Numerous reports say Justin Rose, Olympic Gold Medalist and ranked number one in the world until this week, will not have an endorsement contract with TaylorMade Golf after the current one expires at the end of the year. Rose is expected to move on to a deal with Japanese club maker Honma Golf.
Not mentioned is whether Rose or TMaG is making the decision. Last season Spanish star Sergio Garcia, Masters winner in 2017, left TaylorMade for Callaway Golf leaving a stable crowded with top players. In addition to Rose TMaG endorsers include Dustin Johnson, Rory McIlroy, Jason Day, Jon Rahm and of course Tiger Woods.
TaylorMade management could be looking to rein in endorsements as a cost cutting move. The owners, venture capital group KPS Capital Partners, and company management presumably understand the declining effect of player endorsement on equipment sales and with the other top stars under contract may be feeling Rose wasn’t needed.
Or Rose may be just chasing the bucks. He wouldn’t be the first top player to dump the tools that got him to the top.
From a playing perspective a club change by Rose is presumably doable, but should he also go to a different ball than the TaylorMade TP5 with which he has been so successful a larger problem could arise. The consensus is Tour players find it hard to change clubs but it’s almost out of the question to change both clubs and golf balls.
Honma is a premium-price Japanese brand listed on the Hong Kong stock exchange and making its presence known in the United States over the past two years with multiple equipment introductions. They hired industry veteran Mark King as a “strategic advisor” three months ago and King is thought to be running Honma though there has been no official announcement. King was CEO of TaylorMade Golf, then a division of adidas, for 15 years before leaving in 2014 to become president of Adidas Group North America. During his tenure at TMaG it became the dominant metalwoods manufacturer pioneering adjustable weighting of drivers.
Bridgestone Player Kuchar Wins in Mexico
Matt Kuchar took the Mayakoba Golf Classic by one shot over Danny Lee for his eighth tour win but the first since the 2014 RBC Heritage. His driver is the Bridgestone Tour B JGR and only in his bag for the past two tournaments. It has a 460cc clubhead with weighting for higher launch angles and a draw bias. Ball velocity is helped by combining a new Power Rib sole, which keeps the sole rigid through impact, with a Boost Wave crown which allows the crown to flex even more at impact.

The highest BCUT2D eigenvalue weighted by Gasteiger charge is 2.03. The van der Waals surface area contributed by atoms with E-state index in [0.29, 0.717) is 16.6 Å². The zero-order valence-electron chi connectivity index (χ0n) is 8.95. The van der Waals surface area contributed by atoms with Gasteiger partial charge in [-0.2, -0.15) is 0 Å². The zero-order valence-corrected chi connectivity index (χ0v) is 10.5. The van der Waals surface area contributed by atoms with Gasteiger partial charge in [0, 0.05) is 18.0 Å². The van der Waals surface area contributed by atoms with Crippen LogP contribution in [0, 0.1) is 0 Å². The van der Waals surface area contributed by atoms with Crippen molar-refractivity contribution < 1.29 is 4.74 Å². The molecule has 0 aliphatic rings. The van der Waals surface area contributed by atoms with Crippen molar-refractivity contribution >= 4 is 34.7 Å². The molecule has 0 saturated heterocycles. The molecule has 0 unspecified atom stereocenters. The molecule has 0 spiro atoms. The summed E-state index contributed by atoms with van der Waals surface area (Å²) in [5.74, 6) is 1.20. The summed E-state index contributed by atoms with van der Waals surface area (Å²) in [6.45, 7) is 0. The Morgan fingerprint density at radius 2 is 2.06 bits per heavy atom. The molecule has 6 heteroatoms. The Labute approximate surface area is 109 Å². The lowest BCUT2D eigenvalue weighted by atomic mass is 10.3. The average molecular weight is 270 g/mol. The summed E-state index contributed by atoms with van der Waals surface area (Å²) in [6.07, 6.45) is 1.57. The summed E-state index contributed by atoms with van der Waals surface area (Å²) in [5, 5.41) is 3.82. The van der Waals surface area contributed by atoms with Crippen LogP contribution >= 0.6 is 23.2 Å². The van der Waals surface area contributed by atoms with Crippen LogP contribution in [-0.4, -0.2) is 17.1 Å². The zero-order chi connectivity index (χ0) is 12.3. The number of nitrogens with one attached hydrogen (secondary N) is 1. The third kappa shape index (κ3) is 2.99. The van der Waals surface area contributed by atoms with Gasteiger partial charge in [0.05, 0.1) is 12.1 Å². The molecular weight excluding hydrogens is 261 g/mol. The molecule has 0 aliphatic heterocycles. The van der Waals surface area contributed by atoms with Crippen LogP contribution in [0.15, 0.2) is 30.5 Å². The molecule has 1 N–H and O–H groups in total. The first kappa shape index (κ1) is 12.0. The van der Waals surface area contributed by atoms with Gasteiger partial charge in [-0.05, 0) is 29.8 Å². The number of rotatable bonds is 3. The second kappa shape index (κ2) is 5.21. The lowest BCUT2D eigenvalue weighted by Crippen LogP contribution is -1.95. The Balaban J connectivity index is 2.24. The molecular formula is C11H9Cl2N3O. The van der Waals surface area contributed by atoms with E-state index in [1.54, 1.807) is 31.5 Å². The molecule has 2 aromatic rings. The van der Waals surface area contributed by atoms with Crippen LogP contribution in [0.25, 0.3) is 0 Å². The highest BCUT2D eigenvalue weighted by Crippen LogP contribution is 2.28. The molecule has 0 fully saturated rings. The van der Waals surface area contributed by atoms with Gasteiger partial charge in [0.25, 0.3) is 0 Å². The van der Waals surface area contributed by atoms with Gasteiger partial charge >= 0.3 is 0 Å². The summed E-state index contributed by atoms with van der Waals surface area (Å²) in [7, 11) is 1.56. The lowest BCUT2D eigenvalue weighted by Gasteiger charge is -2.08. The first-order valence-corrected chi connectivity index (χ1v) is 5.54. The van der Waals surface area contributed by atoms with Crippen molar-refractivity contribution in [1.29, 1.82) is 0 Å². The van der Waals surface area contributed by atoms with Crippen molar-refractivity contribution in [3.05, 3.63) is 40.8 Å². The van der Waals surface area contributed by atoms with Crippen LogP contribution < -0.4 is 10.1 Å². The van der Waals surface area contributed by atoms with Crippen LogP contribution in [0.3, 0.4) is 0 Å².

The non-adjustable JGR is available in three lofts of 9.5°, 10.5° or 11.5° and sells for $400.
Among his accomplishments Kuchar won a Bronze Medal in the 2016 Summer Olympics.
In his bag for the Mayakoba victory:
Driver: Bridgestone Tour B JGR (9.5°) – Fujikura ATMOS Tour Spec 65 X shaft
Fairway Wood: Titleist TS2 (13.5°) – Fujikura Speeder Evolution 757X shaft
Hybrids: Bridgestone Tour B HD-X (18°) – Accra Tour Z shaft; Ping Anser (20°) – Fujikura Motore Speeder HB 8.8 Tour Spec X shaft
Irons: Bridgestone J15 Cavity Back (5-PW) – SteelFiber Aerotech shafts
Wedges: Bridgestone J40 Forged (52°) – SteelFiber Aerotech shaft, Cleveland RTX-4 (56°) – SteelFiber Aerotech shaft, Cleveland RTX-4 (62°) – KBS 610 Wedge 120S shaft
Putter: Bettinardi Kuchar Model 1 Arm Lock
Ball: Bridgestone Tour B X
In Case Anyone Should Ask:
Mayakoba Ball Count: Titleist again was top choice in this week’s PGA Tour event with 77 in the 132-man field using either a Pro V1 or Pro V1x versus 15 for Callaway Chrome Soft or Chrome Soft X.
Callaway Wins Driver Count: Mayakoba Golf Classic was special for a number of reasons but for those of us that follow happenings in the world of golf equipment it was the first time in several years Callaway drivers were the favorite with the largest number of drivers in play. TaylorMade most often holds the top spot. Thirty-three players used a Callaway driver with 30 of them being either the 2017 model Epic or this year’s Rogue.
Callaway’s Big Bertha Irons and Hybrids: New for 2019 easy to hit distance irons with what Callaway calls a Suspended Energy Core and 360 Face Cup. The Suspended Energy Core has a TPU-wrapped tungsten weight within urethane microsphere material. Eight-piece set $1,299 with steel shafts and $1,300 with graphite. Big Bertha Hybrids for the first time use their Jailbreak design which has two rods inside the head behind their Hyper Speed Cup Face. Lofts are adjustable with the OptiFit Host system. $269.99 each. Both Big Berta irons and hybrids will be in stores Jan.18.